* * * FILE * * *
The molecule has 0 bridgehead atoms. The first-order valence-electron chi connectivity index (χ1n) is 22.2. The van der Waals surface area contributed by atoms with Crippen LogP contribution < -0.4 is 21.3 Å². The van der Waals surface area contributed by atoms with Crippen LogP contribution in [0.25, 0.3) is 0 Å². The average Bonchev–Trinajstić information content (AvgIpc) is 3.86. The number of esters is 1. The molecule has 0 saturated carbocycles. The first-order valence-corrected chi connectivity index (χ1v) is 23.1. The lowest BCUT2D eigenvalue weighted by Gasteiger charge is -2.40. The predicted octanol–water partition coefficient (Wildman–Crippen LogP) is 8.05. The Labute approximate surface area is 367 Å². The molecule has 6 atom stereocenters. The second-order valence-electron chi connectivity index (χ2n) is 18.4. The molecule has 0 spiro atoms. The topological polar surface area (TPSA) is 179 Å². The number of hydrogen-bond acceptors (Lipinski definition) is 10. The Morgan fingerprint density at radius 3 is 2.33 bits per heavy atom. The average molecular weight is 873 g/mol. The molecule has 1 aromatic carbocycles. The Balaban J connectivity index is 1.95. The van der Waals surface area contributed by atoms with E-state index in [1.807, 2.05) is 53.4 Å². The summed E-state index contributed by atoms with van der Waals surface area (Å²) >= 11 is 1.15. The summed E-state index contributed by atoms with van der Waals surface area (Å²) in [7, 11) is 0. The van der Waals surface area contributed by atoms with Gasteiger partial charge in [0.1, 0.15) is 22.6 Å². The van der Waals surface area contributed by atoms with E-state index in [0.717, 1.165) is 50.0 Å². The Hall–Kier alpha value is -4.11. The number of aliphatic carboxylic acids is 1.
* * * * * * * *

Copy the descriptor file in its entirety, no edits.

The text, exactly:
The molecule has 0 bridgehead atoms. The first-order valence-electron chi connectivity index (χ1n) is 22.2. The van der Waals surface area contributed by atoms with Crippen LogP contribution < -0.4 is 21.3 Å². The van der Waals surface area contributed by atoms with Crippen LogP contribution in [0.25, 0.3) is 0 Å². The average Bonchev–Trinajstić information content (AvgIpc) is 3.86. The number of esters is 1. The molecule has 0 saturated carbocycles. The first-order valence-corrected chi connectivity index (χ1v) is 23.1. The lowest BCUT2D eigenvalue weighted by Gasteiger charge is -2.40. The predicted octanol–water partition coefficient (Wildman–Crippen LogP) is 8.05. The Labute approximate surface area is 367 Å². The molecule has 6 atom stereocenters. The second-order valence-electron chi connectivity index (χ2n) is 18.4. The molecule has 0 spiro atoms. The topological polar surface area (TPSA) is 179 Å². The number of hydrogen-bond acceptors (Lipinski definition) is 10. The Morgan fingerprint density at radius 3 is 2.33 bits per heavy atom. The average molecular weight is 873 g/mol. The molecule has 1 aromatic carbocycles. The Balaban J connectivity index is 1.95. The van der Waals surface area contributed by atoms with E-state index in [1.807, 2.05) is 53.4 Å². The summed E-state index contributed by atoms with van der Waals surface area (Å²) >= 11 is 1.15. The summed E-state index contributed by atoms with van der Waals surface area (Å²) in [7, 11) is 0. The van der Waals surface area contributed by atoms with Gasteiger partial charge in [0.1, 0.15) is 22.6 Å². The van der Waals surface area contributed by atoms with E-state index in [0.717, 1.165) is 50.0 Å². The Hall–Kier alpha value is -4.11. The number of aliphatic carboxylic acids is 1.